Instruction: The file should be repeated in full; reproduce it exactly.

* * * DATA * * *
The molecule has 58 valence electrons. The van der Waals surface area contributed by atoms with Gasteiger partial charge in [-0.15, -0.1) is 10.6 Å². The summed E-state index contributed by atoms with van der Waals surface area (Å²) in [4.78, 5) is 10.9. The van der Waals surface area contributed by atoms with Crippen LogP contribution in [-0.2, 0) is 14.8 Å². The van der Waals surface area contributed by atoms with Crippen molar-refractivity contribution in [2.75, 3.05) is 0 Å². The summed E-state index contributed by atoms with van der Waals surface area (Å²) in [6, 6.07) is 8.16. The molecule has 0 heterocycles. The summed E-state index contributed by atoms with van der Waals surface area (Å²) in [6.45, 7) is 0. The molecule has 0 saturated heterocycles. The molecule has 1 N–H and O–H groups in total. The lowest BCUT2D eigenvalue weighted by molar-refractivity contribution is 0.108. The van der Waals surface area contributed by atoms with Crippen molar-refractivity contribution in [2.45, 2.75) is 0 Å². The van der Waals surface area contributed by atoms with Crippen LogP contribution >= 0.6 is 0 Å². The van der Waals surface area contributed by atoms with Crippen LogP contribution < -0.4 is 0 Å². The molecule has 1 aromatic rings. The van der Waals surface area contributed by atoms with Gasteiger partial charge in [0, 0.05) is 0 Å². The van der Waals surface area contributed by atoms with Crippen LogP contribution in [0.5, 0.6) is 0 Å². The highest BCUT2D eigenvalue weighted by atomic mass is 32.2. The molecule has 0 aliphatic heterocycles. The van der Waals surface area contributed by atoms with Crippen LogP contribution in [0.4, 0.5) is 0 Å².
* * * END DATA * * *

The molecule has 58 valence electrons. The van der Waals surface area contributed by atoms with Gasteiger partial charge in [-0.15, -0.1) is 10.6 Å². The summed E-state index contributed by atoms with van der Waals surface area (Å²) in [4.78, 5) is 10.9. The van der Waals surface area contributed by atoms with Crippen LogP contribution in [-0.2, 0) is 14.8 Å². The van der Waals surface area contributed by atoms with Crippen molar-refractivity contribution in [2.75, 3.05) is 0 Å². The summed E-state index contributed by atoms with van der Waals surface area (Å²) in [6, 6.07) is 8.16. The molecule has 0 heterocycles. The summed E-state index contributed by atoms with van der Waals surface area (Å²) in [6.45, 7) is 0. The molecule has 0 saturated heterocycles. The molecule has 1 N–H and O–H groups in total. The lowest BCUT2D eigenvalue weighted by molar-refractivity contribution is 0.108. The van der Waals surface area contributed by atoms with Crippen molar-refractivity contribution in [2.45, 2.75) is 0 Å². The van der Waals surface area contributed by atoms with Crippen LogP contribution >= 0.6 is 0 Å². The van der Waals surface area contributed by atoms with Crippen LogP contribution < -0.4 is 0 Å². The molecule has 1 aromatic rings. The van der Waals surface area contributed by atoms with Gasteiger partial charge in [0, 0.05) is 0 Å². The van der Waals surface area contributed by atoms with Crippen LogP contribution in [0.5, 0.6) is 0 Å². The highest BCUT2D eigenvalue weighted by atomic mass is 32.2. The molecule has 0 aliphatic heterocycles. The van der Waals surface area contributed by atoms with Crippen LogP contribution in [0.4, 0.5) is 0 Å².